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What's the proof?

  1. Apr 24, 2009 #1
    what is the proof for the statement 0! = 1??
     
  2. jcsd
  3. Apr 24, 2009 #2
    a number neither odd nor even cannot be equal to an odd number.
     
  4. Apr 24, 2009 #3

    Hootenanny

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    But zero is an even number since it has a parity of 0.
     
  5. Apr 24, 2009 #4
    Assuming you mean the factorial of 0, then factorial is usually defined recursively by,
    0! = 1
    n! = (n-1)! * n for n > 0
    So it's true by the definition of the factorial. If you mean why 0 doesn't equal 1 then you have to state explicitly some formal properties of the integers. For instance a popular way to describe the non-negative integers is the Peano Axioms which among other things state that 0 is a non-negative integer, there is no natural number whose successor is 0 and 1 is defined as the successor to 0. Hence if 0 = 1 then 0 would be the successor to 0 which contradicts the axiom that 0 isn't the successor of any non-negative number.

    Alternatively if you are allowed to use properties like parity, and the fact that 0 and 1 have different parity, then they can't be equal because parity is uniquely determined. Note: 0 has even parity while 1 has odd parity; 0 is NOT neither odd nor even.
     
  6. Apr 24, 2009 #5
    you said n! = (n-1)! * n for n > 0
    so taking n = 1,
    1! = (1-1)! * 1 = 1
    0! * 1 = 1
    thus, 0! = 1/1 = 1
    is this proof correct?
     
  7. Apr 24, 2009 #6
    There is no proof, it's by definition. It gives a basis for a recursive definition of n! as n! = n*(n-1)! and 0! = 1.
     
  8. Apr 24, 2009 #7
    Like others said, this is by definition. You might be interested in the http://en.wikipedia.org/wiki/Gamma_function" [Broken].
     
    Last edited by a moderator: May 4, 2017
  9. Apr 24, 2009 #8
    I'll also note a definition can never be wrong. It may be useless, but it's never wrong.
     
  10. Apr 24, 2009 #9
    A motivation(maybe) behind defining 0!=1, might be if we look at the combinations of class k taken from a set of n elements.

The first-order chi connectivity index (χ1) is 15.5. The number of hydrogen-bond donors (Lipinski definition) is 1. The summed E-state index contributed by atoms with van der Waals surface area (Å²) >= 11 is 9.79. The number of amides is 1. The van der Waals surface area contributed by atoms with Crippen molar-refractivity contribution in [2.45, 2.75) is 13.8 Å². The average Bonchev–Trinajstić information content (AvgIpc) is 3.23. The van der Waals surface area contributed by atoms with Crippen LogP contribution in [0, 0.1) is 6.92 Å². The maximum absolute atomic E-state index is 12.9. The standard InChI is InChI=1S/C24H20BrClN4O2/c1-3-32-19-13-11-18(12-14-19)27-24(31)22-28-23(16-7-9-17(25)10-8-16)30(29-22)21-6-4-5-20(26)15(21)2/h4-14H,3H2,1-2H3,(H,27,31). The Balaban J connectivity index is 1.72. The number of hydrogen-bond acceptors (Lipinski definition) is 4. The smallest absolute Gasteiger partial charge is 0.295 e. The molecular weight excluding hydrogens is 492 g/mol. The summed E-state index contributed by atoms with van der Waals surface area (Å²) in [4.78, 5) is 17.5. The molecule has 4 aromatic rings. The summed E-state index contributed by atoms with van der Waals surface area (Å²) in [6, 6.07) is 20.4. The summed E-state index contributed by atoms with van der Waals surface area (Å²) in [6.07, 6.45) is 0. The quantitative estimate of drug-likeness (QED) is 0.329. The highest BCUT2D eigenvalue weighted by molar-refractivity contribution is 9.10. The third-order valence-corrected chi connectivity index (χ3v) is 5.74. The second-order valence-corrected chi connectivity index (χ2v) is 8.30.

[tex]C_{k}^{n}[/tex]


    THen, since this is nothing else but the set of all subsets of k elements taken from a set of n elements, if we have:

    [tex]C_0^n=\frac{n!}{(n-0)!0!}[/tex] then since there is only one set that contains 0 elements taken from any set of n elements (the empty set), it follows that

    C_0^n should equal 1, for this to happen 0! should be 1.
     
  11. Apr 24, 2009 #10
    ... unless a useless definition is defined to be something that is incorrect or wrong. :tongue:
     
  12. Apr 25, 2009 #11

    HallsofIvy

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    But that would be a useless definition!
     
  13. Apr 26, 2009 #12
    A definition cannot be incorrect or wrong. What a group of definitions can be is inconsistent, which is subtly different :) Determining if a set of axioms is consistent is a difficult problem (and consistency is the cornerstone for godel's theorem as with an inconsistent set of axioms you can prove stupid things like 0=1, 1=2, etc)
     
  14. Apr 27, 2009 #13
    I was kinda playing. But what I think is more subtle is the use of the words "wrong" and "incorrect." If one were trying to make a definition of something containing the essence of an idea, such as curvature, then I could see how some definitions can be considered wrong or incorrect. Something being ill-defined often carries connotations of incorrectness or inconsistency, as its name implies. However, stating that the truth/validity in the defining of definition X is false is something I find somewhat meaningless.
     
    Last edited: Apr 27, 2009
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